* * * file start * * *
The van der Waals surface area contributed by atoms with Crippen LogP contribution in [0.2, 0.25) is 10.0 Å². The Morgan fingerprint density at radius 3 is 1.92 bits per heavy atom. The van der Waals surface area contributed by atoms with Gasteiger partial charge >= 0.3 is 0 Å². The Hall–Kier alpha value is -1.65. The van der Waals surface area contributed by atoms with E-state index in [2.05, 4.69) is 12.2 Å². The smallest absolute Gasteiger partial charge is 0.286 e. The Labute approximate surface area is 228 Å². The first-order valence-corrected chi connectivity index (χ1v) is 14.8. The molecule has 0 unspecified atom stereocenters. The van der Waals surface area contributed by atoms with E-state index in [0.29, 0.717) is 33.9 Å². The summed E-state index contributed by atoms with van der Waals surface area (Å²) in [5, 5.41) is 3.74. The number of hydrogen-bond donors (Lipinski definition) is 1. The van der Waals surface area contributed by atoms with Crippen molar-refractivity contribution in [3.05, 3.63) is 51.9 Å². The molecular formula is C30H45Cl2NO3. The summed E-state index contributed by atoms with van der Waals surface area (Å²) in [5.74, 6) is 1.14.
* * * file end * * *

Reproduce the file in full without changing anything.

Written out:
The van der Waals surface area contributed by atoms with Crippen LogP contribution in [0.2, 0.25) is 10.0 Å². The Morgan fingerprint density at radius 3 is 1.92 bits per heavy atom. The van der Waals surface area contributed by atoms with Gasteiger partial charge >= 0.3 is 0 Å². The Hall–Kier alpha value is -1.65. The van der Waals surface area contributed by atoms with E-state index in [2.05, 4.69) is 12.2 Å². The smallest absolute Gasteiger partial charge is 0.286 e. The Labute approximate surface area is 228 Å². The first-order valence-corrected chi connectivity index (χ1v) is 14.8. The molecule has 0 unspecified atom stereocenters. The van der Waals surface area contributed by atoms with E-state index in [0.29, 0.717) is 33.9 Å². The summed E-state index contributed by atoms with van der Waals surface area (Å²) in [5, 5.41) is 3.74. The number of hydrogen-bond donors (Lipinski definition) is 1. The van der Waals surface area contributed by atoms with Crippen molar-refractivity contribution in [3.05, 3.63) is 51.9 Å². The molecular formula is C30H45Cl2NO3. The summed E-state index contributed by atoms with van der Waals surface area (Å²) in [5.74, 6) is 1.14.